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Can new imaging technology help cure hearing loss with better imaging of the inner ear?

hearing loss, Hearing aids

Review of a Study

First direct access to the human auditory nerve could offer new hope for individuals with the most common form of deafness.

Press Release Written by Emma Thorne, Head of News at the University of Nottingham

8 November 2022

The first access route to the complex nerve structures of the human inner ear has been developed by Nottingham scientists as part of an international collaboration including scientists from additional sites in the UK, Sweden, and Canada.  The research was published in Scientific Reports on 8 Nov 2022.  The citation for that original article is at the end of the summation of this article.

Something new to learn about the inner ear:

The human auditory nerve lies in the inner ear (the cochlea), deep in the base of the skull and encased by some of the hardest bones in the body.  This difficult access hampers progress toward developing new treatments for hearing loss.  The structures of the cochlea are microscopic and well beyond the resolution of clinical imaging modalities.  Although micro-computed tomography (or micro-CT which uses X-rays to create a 3-D image) provides sufficient spatial resolution, apparently additional contrast agents are needed to discern soft tissues.

Using advanced 3-D models, however, generated through particle acceleration (called a synchrotron), the researchers have created detailed, computer-generated images of the cochlea resulting in a safe pathway to the inner ear that will enable new treatments to be delivered directly to the auditory nerve.  The detailed definition of the arrangement of nerves and blood vessels in the cochlea will enable medical treatments that could, for the first time, regenerate the nerve structures that are crucial to hearing and that are permanently lost in many with hearing loss.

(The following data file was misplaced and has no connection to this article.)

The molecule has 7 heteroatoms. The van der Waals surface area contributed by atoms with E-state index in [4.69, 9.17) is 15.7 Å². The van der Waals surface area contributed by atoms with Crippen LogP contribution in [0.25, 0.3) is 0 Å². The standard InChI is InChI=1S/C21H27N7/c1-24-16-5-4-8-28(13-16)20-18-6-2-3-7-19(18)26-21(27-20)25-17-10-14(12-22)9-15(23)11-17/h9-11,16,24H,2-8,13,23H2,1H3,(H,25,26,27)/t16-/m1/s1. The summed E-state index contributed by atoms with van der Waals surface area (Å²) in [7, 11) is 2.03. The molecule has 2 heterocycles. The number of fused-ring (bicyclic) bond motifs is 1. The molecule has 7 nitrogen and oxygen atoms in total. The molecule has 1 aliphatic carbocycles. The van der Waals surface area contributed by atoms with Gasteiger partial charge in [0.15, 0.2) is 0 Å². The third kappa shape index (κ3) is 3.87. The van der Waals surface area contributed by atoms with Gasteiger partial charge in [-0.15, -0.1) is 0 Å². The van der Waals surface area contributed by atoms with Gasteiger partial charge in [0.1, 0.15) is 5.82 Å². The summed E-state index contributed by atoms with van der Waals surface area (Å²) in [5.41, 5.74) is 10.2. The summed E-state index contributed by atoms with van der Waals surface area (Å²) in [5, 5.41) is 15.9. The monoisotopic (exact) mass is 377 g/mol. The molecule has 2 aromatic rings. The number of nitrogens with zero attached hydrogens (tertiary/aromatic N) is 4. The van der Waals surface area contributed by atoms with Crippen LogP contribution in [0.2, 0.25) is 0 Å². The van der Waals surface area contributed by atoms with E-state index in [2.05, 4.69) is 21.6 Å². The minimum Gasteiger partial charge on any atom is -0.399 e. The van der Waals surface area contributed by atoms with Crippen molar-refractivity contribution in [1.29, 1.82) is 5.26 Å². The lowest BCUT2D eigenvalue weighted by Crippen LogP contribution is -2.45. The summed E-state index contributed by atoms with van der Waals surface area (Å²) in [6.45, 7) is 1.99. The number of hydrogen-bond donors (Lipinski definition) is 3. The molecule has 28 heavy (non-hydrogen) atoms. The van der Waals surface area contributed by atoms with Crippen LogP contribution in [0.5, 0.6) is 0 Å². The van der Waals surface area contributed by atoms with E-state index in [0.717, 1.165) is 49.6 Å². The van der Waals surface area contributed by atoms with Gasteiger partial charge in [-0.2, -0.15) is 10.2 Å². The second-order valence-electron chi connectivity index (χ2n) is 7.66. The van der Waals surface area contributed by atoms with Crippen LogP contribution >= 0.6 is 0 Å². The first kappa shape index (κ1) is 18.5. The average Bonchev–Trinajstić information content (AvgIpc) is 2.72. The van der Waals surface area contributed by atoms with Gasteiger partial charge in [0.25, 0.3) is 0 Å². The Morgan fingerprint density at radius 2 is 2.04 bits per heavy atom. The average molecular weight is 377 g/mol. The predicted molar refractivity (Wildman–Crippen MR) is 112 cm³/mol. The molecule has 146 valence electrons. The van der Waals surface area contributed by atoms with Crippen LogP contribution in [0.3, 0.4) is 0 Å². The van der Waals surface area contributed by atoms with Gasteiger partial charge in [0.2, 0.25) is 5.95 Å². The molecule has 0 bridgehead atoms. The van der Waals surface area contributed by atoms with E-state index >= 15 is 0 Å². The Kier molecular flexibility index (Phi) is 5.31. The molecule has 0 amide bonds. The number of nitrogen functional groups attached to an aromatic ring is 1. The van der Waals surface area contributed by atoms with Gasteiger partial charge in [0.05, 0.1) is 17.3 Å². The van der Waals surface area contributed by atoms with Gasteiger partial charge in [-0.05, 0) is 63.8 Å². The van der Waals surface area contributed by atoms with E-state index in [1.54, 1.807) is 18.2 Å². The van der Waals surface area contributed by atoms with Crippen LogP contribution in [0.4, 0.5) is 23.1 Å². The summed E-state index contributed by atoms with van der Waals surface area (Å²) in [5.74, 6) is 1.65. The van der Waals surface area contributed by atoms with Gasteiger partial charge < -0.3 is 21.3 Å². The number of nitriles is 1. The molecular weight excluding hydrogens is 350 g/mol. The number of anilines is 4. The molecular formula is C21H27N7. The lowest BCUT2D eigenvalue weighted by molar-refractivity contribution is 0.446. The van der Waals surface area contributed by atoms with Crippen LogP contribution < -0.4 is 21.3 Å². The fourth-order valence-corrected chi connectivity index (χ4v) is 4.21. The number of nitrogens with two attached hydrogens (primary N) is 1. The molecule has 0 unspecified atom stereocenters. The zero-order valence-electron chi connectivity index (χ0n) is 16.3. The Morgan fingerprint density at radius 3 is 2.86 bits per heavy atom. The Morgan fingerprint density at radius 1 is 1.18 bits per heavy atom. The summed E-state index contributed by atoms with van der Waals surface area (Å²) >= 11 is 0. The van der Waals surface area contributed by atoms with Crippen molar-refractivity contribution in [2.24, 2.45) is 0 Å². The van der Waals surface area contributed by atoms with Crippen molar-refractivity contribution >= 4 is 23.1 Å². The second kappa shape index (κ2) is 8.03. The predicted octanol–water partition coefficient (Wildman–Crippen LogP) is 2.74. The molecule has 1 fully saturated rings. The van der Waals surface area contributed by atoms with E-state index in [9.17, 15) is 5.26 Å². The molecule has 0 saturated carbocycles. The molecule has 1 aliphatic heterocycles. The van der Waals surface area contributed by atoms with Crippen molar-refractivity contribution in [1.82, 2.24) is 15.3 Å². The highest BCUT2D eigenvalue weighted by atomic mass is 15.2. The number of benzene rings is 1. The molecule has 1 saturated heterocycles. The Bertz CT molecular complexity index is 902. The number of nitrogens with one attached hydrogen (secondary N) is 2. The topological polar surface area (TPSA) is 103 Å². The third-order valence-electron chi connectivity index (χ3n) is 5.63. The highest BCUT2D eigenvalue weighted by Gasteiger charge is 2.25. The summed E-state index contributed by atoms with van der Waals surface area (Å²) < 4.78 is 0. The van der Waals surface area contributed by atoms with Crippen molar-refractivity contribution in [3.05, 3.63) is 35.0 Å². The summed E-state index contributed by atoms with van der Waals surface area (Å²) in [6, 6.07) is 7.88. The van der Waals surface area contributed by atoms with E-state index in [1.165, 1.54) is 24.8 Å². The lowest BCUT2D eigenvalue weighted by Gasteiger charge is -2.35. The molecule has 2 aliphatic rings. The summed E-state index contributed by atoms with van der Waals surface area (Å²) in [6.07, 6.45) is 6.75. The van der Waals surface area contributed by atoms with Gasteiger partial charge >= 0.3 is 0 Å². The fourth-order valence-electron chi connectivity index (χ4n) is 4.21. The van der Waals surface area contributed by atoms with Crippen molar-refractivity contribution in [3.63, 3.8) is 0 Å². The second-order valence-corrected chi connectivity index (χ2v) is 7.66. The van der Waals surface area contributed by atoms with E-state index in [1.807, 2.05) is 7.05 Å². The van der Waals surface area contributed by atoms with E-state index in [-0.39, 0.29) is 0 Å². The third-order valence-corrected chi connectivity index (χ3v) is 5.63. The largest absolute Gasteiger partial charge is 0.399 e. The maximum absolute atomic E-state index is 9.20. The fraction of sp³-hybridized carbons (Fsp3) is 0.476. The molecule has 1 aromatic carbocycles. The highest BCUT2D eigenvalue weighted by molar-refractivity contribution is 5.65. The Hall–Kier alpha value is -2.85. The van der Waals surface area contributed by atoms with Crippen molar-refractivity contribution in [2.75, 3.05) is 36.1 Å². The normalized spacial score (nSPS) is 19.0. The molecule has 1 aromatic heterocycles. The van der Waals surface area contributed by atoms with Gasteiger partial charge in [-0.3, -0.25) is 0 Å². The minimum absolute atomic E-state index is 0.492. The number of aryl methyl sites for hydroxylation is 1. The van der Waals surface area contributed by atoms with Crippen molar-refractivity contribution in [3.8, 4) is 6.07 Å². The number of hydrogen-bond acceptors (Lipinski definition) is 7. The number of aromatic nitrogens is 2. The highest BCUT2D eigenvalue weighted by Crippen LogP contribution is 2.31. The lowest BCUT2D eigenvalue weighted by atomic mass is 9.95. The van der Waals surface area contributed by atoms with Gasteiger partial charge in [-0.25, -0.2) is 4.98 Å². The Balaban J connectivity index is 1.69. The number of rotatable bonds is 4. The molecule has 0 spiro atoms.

Gerard O’Donoghue, an otologist at Nottingham University Hospital NHS Trust said, “The inaccessibility of the human cochlea has hampered the progress of curative treatments for nerve-type hearing loss today, and these research findings open a vista of opportunities for researchers in this field.”

The research of this review was funded by the biotechnology company, Rinri Therapeutics, and by various grants at the participating institutions, including from the UK’s National Institute of Health Research.

Rinri Therapeutics is developing the world’s first regenerative therapies for hearing loss.

The company’s technology aims to reverse hearing loss through the repair and regeneration of the damaged nerves in the inner ear.  Dr. Simon Chandler, CEO of Rinri Therapeutics said, “We believe these findings will have an immediate impact on both our understanding of the detailed structures of the nerve of hearing and on future clinical initiatives which are urgently needed to reduce the global health burden caused by deafness.”

For all those who suffer from irreversible hearing loss, this is amazing news.  Now, researchers can begin to develop new treatments to address all the causes of nerve-related hearing loss.  Those who wish they could hear like they did when they were children, your wish may come to be.  Unfortunately, medical research is a slow process.  It is more likely that our children and grandchildren will be the recipients of these new modalities.

We thank you for reading another one of the research reviews that we like to share with you.  If you have any questions please contact us at Hears Hearing & Hearables or our small cute clinic in Hopkins, Minnesota at Hears to U Audiology.

Citation for original research article:

Li, H., Agrawal, S., Rohani, S.A. et al. Unlocking the human inner ear for therapeutic intervention. Sci Rep 12, 18508 (2022).

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